You are currently browsing the monthly archive for July 2011.

I am reading a fascinating book which posits that we would all be better off if we had hookworms in our guts. Somehow, this would help prevent, or at least reduce the occurrence of, such diseases as diabetes, allergies, and Crohn’s Disease. In The Wild Life of Our Bodies, author Rob Dunn looks at how we’ve gotten rid of bacteria both harmful and helpful without distinction, and makes the case for some people who have introduced worms into their super-clean and sterilized American intestines, often with good results.

I am thinking about this as I watch Leah, an Iraqi girl, make a salad. Her mother has already cut lettuce in strips and added finely-cut cucumber and tomato, then drizzled it with olive oil, lemon juice and plenty of salt. Leah plunges her unwashed hands into the salad bowl to mix it. Then she touches a bit of lettuce to her tongue to taste the dressing. It’s okay, so she drops the lettuce back in to the bowl with the rest of the salad.

When I invited M and W over to try Mexican food for the first time, they ate guacamole with the serving spoon then put it back in the bowl. Their daughter takes the sugar spoon, takes a big bite, and puts it back in the sugar. I don’t throw it away later.

This is far beyond the double-dipping which is so decried at American parties. And it happens at every meal. Dishes are served in medium sized bowls, placed every 2 or 3 people, and you just take your spoon and dip it in the nearest bowl of yogurt or lamb/okra stew or hummous, take a bite, and then use the same spoon to take a bite of something else. No problems!

Fortunately I have lived overseas so this amuses me more than bothers me. In Mauritania, meals were served in a large common platter, and we all gathered round and scooped up the rice and meat with our hands or a bit of bread. When tea was served, you always had to have three rounds. It was the height of rudeness to leave after having had only one or two cups. The cups were always rinsed in between rounds, but the same water might be used between all 3 rounds, and certainly there was no soap involved.

I have written before on my view that America has become too regulated, in our attempt to control anything bad that could possibly happen to any of us, ever. (Click on these links; I really liked those posts) It’s strange to watch people fussing over small things like their kids (gasp!) sharing a coke, between a brother and sister; it feels false, like a silly thing to worry about when some people have real problems.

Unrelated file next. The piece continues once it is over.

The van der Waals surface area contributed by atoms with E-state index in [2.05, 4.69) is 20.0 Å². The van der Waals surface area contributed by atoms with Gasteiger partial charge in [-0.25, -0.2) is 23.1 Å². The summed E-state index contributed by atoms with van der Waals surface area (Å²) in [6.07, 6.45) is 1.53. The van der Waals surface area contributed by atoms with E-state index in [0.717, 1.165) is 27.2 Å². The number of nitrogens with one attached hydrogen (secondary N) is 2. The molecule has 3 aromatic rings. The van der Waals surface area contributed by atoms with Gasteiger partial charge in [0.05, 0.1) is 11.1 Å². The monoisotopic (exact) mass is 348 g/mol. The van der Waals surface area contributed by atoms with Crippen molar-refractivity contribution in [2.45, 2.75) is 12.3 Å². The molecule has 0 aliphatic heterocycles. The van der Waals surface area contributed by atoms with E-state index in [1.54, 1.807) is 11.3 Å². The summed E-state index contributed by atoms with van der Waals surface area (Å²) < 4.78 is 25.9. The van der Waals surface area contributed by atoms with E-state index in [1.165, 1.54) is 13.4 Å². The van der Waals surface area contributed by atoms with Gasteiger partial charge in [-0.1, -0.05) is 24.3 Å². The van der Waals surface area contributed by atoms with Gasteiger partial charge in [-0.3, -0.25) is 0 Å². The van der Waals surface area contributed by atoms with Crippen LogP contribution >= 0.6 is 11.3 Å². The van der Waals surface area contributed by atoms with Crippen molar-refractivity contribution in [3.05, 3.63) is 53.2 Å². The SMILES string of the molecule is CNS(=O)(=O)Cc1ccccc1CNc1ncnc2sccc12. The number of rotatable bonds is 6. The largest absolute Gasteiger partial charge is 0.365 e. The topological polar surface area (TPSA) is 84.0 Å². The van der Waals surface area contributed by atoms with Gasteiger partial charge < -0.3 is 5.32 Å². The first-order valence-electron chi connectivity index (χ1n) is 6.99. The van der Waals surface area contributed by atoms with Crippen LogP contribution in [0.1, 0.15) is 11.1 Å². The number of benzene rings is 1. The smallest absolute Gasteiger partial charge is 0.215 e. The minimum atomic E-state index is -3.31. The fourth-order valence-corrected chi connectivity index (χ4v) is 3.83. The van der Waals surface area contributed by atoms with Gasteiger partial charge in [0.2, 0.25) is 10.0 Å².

So, you are thinking, I am probably in total agreement with The Wild Life of Our Bodies? Um, no. Not entirely, although I should mention I am barely halfway through the book yet. (Do you read nonfiction more slowly than fiction? I do.) The problem is that I have had worms, and giardia, and other intestinal visitors, and they did not make me healthier. They made me miserable, albeit a bit thinner. And while it is true that none of us have allergies or Crohn’s, I have a friend who raised her son in the dirt-laden sands of Nouakchott and he nonetheless developed severe nut allergies.

The thing is, there will always be something. We have beat the odds overall as a civilization has developed; we are safer and live longer, in general, than at any other time in history. But this world is still broken, imperfect. We are not going to win. We’re still mortal, and just because we’ve beaten the flu and the measles, it’s not surprising that we are now at higher risk from allergies or autism. Even if we ingest hook-worms and that helps, we’re still at risk of a car accident, or random freak tsunami. The world is ultimately not controllable.

So I’m all for not fearing a few germs. I enjoy eating with my Iraqi friends and sharing all our colds and coughs with each other. I would even posit that I’m healthier than a lot of people, in spite of not currently having any parasites that I’m aware of. But I’m under no illusions. We’re not the ones in control.

Don’t hate me because I live in Oregon, where we’ve been having a cool rainy summer and griping about it. I know many of you can’t say the same. But we did plan a hike with our guests, only to have it rained out. What to do? Donn covered himself with glory by setting up his lights and backgrounds, handing the three 14-year-olds his camera, and letting them do a photo shoot.